Guide On Property Crossover Leases

What is a crossover lease?

A crossover lease is when two people live in the same building, but have their own flat. Essentially, a building with two seperate flats. Each homeowner has a lease to the flat they own AND the freehold to the other flat in the building. They are commonly used with maisonettes. Here’s a visual:

Crossover Lease

Things to remember about crossover leases

  • There will always only be two people involved with a crossover lease (unless one person owns both flats), and they are the two owners of each flat in the building. There is no external landlord.
  • The lease of the one flat and the freehold of the other always stay together and should always both be mortgaged to the lender.
  • Not all mortgage lenders will give you a loan on a property involved with a crossover lease. If you plan on purchasing, you should arrange a mortgage offer before making any offers.
  • Crossover leases are common in certain areas of the country but considered a defective title in other areas.
  • Crossover leases aren’t clear-cut to deal with. You should consult with your solicitor to find out all the implications involved with the property.
  • If the property has a roof, it’s important to carefully scrutinise the leases to see if development is allowed in that space and who has right over the space.
  • If you’re a leaseholder, you should check the freeholder’s (your neighbour’s) lease to see if you need permission to make alterations to your flat and vice versa.

Unfortunately I don’t know too much about crossover leases. If anyone else knows more about the subject, please let me know and i’ll fill in the gaps.

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2 Comments- Join The Conversation...

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cjk 29th September, 2017 @ 15:22

I have a cross over lease . I own the freehold of the down stairs and the downstairs owns the freehold of mine. We both have leases. It was arranged to have a limited company which has now been set up by a solicitor so that both freeholds could be put into the company to enable the cross over lease to merge into one and both own our own flats share of the freehold and also extend the leases to 999. There are two flats only. I live in 1st floor. The ground floor has now advised solicitor that he does not intend to transfer his freehold into company but would still proceed with extending lease. He has advised he wishes to protect his freehold. I can not see why he is doing this. His Freehold is in disrepair and needs maintenance urgently. He has not carried out any work for 25 years on it . I took property on 18 months ago where he advised that we would sort the freehold and lease out and pay for works as it should be 50 -50 . What can I do to get him to transfer the freehold into the company and get this cross over lease changed????.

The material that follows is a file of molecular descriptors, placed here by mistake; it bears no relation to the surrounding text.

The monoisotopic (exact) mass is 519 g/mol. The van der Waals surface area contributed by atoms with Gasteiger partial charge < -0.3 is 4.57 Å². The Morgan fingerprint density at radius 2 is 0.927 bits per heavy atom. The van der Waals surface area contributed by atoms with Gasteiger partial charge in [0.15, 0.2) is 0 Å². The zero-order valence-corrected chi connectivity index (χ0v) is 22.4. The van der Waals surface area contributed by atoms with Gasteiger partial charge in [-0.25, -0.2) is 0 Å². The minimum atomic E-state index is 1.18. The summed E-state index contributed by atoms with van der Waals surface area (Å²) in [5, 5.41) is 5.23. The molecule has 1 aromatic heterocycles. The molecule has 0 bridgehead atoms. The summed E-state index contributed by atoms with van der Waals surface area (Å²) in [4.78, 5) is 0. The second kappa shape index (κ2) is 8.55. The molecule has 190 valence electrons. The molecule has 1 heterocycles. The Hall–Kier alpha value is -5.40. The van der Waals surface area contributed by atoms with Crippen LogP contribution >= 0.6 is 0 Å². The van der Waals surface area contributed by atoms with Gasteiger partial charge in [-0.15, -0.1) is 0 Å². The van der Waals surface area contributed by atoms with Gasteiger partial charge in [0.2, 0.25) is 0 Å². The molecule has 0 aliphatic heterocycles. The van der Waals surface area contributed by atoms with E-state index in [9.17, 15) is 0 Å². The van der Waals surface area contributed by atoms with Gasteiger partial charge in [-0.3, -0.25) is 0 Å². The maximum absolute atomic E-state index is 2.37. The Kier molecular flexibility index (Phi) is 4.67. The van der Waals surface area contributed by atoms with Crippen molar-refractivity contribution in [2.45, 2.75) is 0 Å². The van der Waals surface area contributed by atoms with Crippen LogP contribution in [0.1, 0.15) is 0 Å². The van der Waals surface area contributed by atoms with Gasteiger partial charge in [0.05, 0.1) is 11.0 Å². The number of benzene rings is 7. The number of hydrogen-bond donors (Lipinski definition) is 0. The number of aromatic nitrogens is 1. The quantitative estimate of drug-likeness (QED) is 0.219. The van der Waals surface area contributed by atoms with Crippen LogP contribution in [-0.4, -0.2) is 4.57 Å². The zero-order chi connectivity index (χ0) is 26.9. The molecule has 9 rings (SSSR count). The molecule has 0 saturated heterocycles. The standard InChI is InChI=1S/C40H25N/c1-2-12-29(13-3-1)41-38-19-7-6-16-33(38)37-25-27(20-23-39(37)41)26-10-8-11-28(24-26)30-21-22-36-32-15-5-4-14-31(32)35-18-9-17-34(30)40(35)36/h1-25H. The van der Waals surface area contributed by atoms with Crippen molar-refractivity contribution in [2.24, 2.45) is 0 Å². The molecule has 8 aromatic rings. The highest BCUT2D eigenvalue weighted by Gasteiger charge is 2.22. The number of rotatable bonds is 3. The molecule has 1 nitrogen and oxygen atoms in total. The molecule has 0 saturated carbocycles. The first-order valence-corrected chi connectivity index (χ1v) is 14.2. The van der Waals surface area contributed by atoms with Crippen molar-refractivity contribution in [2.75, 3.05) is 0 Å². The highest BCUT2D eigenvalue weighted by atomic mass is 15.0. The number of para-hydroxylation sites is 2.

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James 10th October, 2017 @ 13:31

I take it you have concerns about the cross-over lease affecting your being able to get the remedial works done?

Changing the status of the freehold will not alter his current obligations to carry out necessary maintenance on the property which should be a shared responsibility determined by the terms of your lease regardless.

Whatever his reasons, if the owner of the downstairs flat doesn't want to transfer his freehold to a company then he doesn't have to. Legally there is nothing you can do to change that. Also if going ahead, it is the freehold that would merge, not your leases.

The cross-over scheme that you have is actually very common where there are only two flats in a property, admittedly more so in the North where it is more popular. Though it is often thought unpopular with mortgage lenders it works well enough provided the lease is set up properly and is better than having a company involved. It is often the case that solicitors are the stumbling block in preventing potential buyers.
A competent conveyancing solicitor will refer to the Council of Mortgage Lenders’ Handbook for guidance on the requirements for obtaining a mortgage. Most high street lenders the majority of which are members comply with this. Although it in not as straightforward as other leases and involves extra work on the part of the solicitor, many lenders accept this type of lease with certain provisos and, providing the lease is not defective in any way.

Where you have two leaseholders with equal shares in a company which effectively becomes the landlord, as directors of that company you would have a dead-lock situation if you wished to enforce a clause in the lease but they did not, making it potentially difficult to resolve because you would be acting against yourselves. That is why it's generally not advisable to have a company where there are only two flats.

The other alternative is for Tenants in Common with an entry at the Land Registry which states that dispositions of the freehold can only take place in accordance with the deed of trust which can in turn say that if you can't find the other flat owner, only one need sign to "transfer" the freehold. This is a more popular choice in properties with two flats, however this again can have it drawbacks.

See https://www.lease-advice.org/article/owning-share-freehold-flat/

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